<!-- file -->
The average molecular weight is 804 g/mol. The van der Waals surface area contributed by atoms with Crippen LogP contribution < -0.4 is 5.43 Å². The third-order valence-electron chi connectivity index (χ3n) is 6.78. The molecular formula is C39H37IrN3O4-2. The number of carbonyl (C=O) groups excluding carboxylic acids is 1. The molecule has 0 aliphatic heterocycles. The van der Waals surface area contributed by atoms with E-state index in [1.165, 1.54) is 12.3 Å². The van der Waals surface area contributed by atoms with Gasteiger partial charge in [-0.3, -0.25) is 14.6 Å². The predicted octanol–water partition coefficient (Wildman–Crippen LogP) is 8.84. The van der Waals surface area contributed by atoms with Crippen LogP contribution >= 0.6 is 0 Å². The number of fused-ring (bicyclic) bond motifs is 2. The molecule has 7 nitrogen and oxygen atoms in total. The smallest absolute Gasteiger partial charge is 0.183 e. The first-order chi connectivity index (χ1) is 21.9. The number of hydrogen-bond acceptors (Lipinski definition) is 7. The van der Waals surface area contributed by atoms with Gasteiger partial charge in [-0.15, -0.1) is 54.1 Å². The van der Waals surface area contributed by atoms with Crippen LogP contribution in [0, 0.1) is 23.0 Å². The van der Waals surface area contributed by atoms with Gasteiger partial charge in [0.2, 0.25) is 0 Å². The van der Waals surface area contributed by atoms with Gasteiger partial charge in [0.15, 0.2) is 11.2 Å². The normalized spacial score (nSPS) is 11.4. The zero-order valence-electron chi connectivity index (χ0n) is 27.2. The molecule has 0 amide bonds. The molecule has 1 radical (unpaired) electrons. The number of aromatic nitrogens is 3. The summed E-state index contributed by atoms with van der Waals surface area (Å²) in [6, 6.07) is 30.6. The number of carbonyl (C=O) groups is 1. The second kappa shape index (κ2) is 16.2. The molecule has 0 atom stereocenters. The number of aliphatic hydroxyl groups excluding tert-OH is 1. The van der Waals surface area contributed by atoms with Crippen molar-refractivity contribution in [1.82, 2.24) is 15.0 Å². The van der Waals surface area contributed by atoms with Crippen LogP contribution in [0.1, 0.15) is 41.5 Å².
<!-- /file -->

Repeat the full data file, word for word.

The average molecular weight is 804 g/mol. The van der Waals surface area contributed by atoms with Crippen LogP contribution < -0.4 is 5.43 Å². The third-order valence-electron chi connectivity index (χ3n) is 6.78. The molecular formula is C39H37IrN3O4-2. The number of carbonyl (C=O) groups excluding carboxylic acids is 1. The molecule has 0 aliphatic heterocycles. The van der Waals surface area contributed by atoms with E-state index in [1.165, 1.54) is 12.3 Å². The van der Waals surface area contributed by atoms with Gasteiger partial charge in [-0.3, -0.25) is 14.6 Å². The predicted octanol–water partition coefficient (Wildman–Crippen LogP) is 8.84. The van der Waals surface area contributed by atoms with Crippen LogP contribution >= 0.6 is 0 Å². The number of fused-ring (bicyclic) bond motifs is 2. The molecule has 7 nitrogen and oxygen atoms in total. The smallest absolute Gasteiger partial charge is 0.183 e. The first-order chi connectivity index (χ1) is 21.9. The number of hydrogen-bond acceptors (Lipinski definition) is 7. The van der Waals surface area contributed by atoms with Gasteiger partial charge in [-0.15, -0.1) is 54.1 Å². The van der Waals surface area contributed by atoms with Crippen LogP contribution in [0, 0.1) is 23.0 Å². The van der Waals surface area contributed by atoms with Gasteiger partial charge in [0.2, 0.25) is 0 Å². The van der Waals surface area contributed by atoms with Gasteiger partial charge in [0.15, 0.2) is 11.2 Å². The normalized spacial score (nSPS) is 11.4. The zero-order valence-electron chi connectivity index (χ0n) is 27.2. The molecule has 0 amide bonds. The molecule has 1 radical (unpaired) electrons. The number of aromatic nitrogens is 3. The summed E-state index contributed by atoms with van der Waals surface area (Å²) in [6, 6.07) is 30.6. The number of carbonyl (C=O) groups is 1. The second kappa shape index (κ2) is 16.2. The molecule has 0 atom stereocenters. The number of aliphatic hydroxyl groups excluding tert-OH is 1. The van der Waals surface area contributed by atoms with Crippen molar-refractivity contribution in [1.82, 2.24) is 15.0 Å². The van der Waals surface area contributed by atoms with Crippen LogP contribution in [0.1, 0.15) is 41.5 Å².